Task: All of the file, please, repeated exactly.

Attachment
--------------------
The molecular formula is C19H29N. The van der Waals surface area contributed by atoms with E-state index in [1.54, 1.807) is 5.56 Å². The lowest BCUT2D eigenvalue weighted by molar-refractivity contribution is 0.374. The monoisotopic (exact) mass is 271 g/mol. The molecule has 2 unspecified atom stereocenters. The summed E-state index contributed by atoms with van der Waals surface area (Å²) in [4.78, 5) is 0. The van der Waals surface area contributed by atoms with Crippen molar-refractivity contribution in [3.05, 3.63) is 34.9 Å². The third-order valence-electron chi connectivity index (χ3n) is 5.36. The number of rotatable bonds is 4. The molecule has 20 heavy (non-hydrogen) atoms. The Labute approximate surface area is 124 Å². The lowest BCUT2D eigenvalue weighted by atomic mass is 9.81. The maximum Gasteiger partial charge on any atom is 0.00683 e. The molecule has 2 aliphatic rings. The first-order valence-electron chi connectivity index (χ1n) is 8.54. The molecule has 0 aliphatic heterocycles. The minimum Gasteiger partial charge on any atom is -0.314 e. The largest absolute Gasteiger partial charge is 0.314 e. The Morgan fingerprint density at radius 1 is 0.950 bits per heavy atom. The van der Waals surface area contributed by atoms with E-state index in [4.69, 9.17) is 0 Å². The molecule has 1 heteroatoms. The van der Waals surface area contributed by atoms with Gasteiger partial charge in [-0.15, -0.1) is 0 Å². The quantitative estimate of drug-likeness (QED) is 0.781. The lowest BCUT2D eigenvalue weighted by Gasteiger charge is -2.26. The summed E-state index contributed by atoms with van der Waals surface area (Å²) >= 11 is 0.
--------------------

The molecular formula is C19H29N. The van der Waals surface area contributed by atoms with E-state index in [1.54, 1.807) is 5.56 Å². The lowest BCUT2D eigenvalue weighted by molar-refractivity contribution is 0.374. The monoisotopic (exact) mass is 271 g/mol. The molecule has 2 unspecified atom stereocenters. The summed E-state index contributed by atoms with van der Waals surface area (Å²) in [4.78, 5) is 0. The van der Waals surface area contributed by atoms with Crippen molar-refractivity contribution in [3.05, 3.63) is 34.9 Å². The third-order valence-electron chi connectivity index (χ3n) is 5.36. The number of rotatable bonds is 4. The molecule has 20 heavy (non-hydrogen) atoms. The Labute approximate surface area is 124 Å². The lowest BCUT2D eigenvalue weighted by atomic mass is 9.81. The maximum Gasteiger partial charge on any atom is 0.00683 e. The molecule has 2 aliphatic rings. The first-order valence-electron chi connectivity index (χ1n) is 8.54. The molecule has 0 aliphatic heterocycles. The minimum Gasteiger partial charge on any atom is -0.314 e. The largest absolute Gasteiger partial charge is 0.314 e. The Morgan fingerprint density at radius 1 is 0.950 bits per heavy atom. The van der Waals surface area contributed by atoms with E-state index in [4.69, 9.17) is 0 Å². The molecule has 1 heteroatoms. The van der Waals surface area contributed by atoms with Gasteiger partial charge in [-0.15, -0.1) is 0 Å². The quantitative estimate of drug-likeness (QED) is 0.781. The lowest BCUT2D eigenvalue weighted by Gasteiger charge is -2.26. The summed E-state index contributed by atoms with van der Waals surface area (Å²) >= 11 is 0.